In coming months, the City Council will decide if San Diego should begin buying power for residents from someone other than San Diego Gas & Electric.

Right now, there’s a lot of numbers flying around about whether the idea makes sense. But part of the decision will also boil down to big questions about the city’s competence and the company’s motives. To put it bluntly: Who do people trust more and hate less, a bureaucratic city government or a big corporation?

The city, after all,  nearly bankrupted itself not that long ago, couldn’t quickly answer 911 calls and once stupidly agreed to buy up tickets for professional football games that people didn’t want to attend.

But SDG&E’s record isn’t spotless either. The company’s prices skyrocketed as part of the statewide energy crisis, still has some of the highest rates in the country and helped burn down part of the county a decade ago only to expect its customers to foot the bill.

SANDAG Head Wants Out ASAP

San Diego Association of Governments Executive Director Gary Gallegos would like Friday to be his final day on the job. In a letter to the SANDAG board of directors obtained by KPBS reporter Andrew Bowen, the embattled executive asked the board to waive the 120-day advanced-notice retirement in his employment contract so he can leave immediately.

Gallegos has been with the agency for 16 years and had a stellar reputation across the state, but ran into trouble beginning last fall when Voice of San Diego covered a series of errors the agency made in its revenue forecasts and cost disclosures for an existing sales tax, TransNet, and another one rejected by voters in November, Measure A.

In a memo, County Supervisor Ron Roberts, the SANDAG board chair, said the agency should launch a national search to find Gallegos’ replacement. He said Gallegos’ departure should jump-start discussions about what the agency is looking for in a replacement.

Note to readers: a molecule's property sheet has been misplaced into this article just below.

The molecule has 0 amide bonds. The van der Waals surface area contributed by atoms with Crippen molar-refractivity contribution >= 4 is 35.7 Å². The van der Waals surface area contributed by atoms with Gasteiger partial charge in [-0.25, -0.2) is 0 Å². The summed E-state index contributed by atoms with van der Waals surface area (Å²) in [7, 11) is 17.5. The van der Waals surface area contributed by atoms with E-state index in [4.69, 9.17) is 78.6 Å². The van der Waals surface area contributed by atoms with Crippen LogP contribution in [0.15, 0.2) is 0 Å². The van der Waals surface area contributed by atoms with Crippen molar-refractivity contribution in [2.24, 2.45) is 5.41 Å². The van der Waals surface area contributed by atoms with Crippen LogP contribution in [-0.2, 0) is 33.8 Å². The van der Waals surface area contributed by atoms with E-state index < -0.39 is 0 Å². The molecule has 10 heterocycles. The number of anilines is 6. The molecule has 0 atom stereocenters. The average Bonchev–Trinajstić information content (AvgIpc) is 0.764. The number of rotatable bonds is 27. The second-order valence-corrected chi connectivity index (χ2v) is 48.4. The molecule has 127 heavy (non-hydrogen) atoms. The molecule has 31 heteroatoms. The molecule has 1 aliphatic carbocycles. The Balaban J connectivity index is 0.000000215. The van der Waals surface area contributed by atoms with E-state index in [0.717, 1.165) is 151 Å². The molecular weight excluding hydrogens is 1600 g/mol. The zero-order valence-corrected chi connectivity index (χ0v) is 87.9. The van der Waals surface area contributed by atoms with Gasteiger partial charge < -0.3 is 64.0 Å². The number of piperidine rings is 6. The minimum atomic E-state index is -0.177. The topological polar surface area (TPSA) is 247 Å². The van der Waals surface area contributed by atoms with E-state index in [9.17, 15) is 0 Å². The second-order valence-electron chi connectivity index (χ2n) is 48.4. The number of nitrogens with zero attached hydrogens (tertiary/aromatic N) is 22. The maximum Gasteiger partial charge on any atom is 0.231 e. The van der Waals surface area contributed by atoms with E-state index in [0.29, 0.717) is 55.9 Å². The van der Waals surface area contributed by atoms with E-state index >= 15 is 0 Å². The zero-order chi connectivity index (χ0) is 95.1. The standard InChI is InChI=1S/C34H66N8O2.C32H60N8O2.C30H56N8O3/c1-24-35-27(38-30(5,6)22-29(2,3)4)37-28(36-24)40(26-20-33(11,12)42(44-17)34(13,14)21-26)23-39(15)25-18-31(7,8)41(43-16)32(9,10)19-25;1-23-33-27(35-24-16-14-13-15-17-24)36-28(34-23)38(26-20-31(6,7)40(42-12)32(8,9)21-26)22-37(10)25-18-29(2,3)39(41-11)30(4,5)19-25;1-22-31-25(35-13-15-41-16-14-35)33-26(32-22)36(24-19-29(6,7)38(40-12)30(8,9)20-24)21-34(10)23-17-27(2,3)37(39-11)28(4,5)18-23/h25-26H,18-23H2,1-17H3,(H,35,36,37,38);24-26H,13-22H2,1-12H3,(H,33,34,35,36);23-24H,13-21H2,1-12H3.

— Andrew Keatts

Business Duo Says SD Leaders Back Their Homeless Plan

Padres managing partner Peter Seidler and restaurateur Dan Shea say more than 200 San Diego leaders — including Rep. Scott Peters and philanthropist Malin Burnham — have thrown their support behind their plan to temporarily house hundreds of the city’s homeless in large industrial tents. The duo announced last month that they’d secured enough cash to buy two tents in hopes of pushing city leaders, including Mayor Kevin Faulconer, to take quick action to stem the city’s homeless crisis.

Weeks later, there have been no new developments and the power brokers are likely hoping to turn up the pressure with their Monday announcement.

In Other News

• A Sweetwater district official sent sexually explicit texts to a subordinate, according to a claim. The district says the official is no longer employed there. (NBC San Diego)

San Diego County Republican Party Chairman Tony Krvaric thinks the leader of state Assembly Republicans, Chad Mayes, should lose his job and his seat in the Legislature, the Los Angeles Times reports in a story about Mayes’ standing among Republicans after he helped pass anti-climate change regulations.

• A year after Gov. Jerry Brown approved a study to see how foreign language speakers are able to navigate the health care system, not much has happened. (KPBS)

• A new federal audit suggests the Customs and Border Protection agency wasted $5 million giving lie detector tests to people unqualified for the jobs they were applying for. (Union-Tribune)

• Chula Vista is among the local cities struggling to deal with the challenges of marijuana legalization. (Union-Tribune)

Ry Rivard

Ry Rivard was formerly a reporter for Voice of San Diego. He wrote about water and power.

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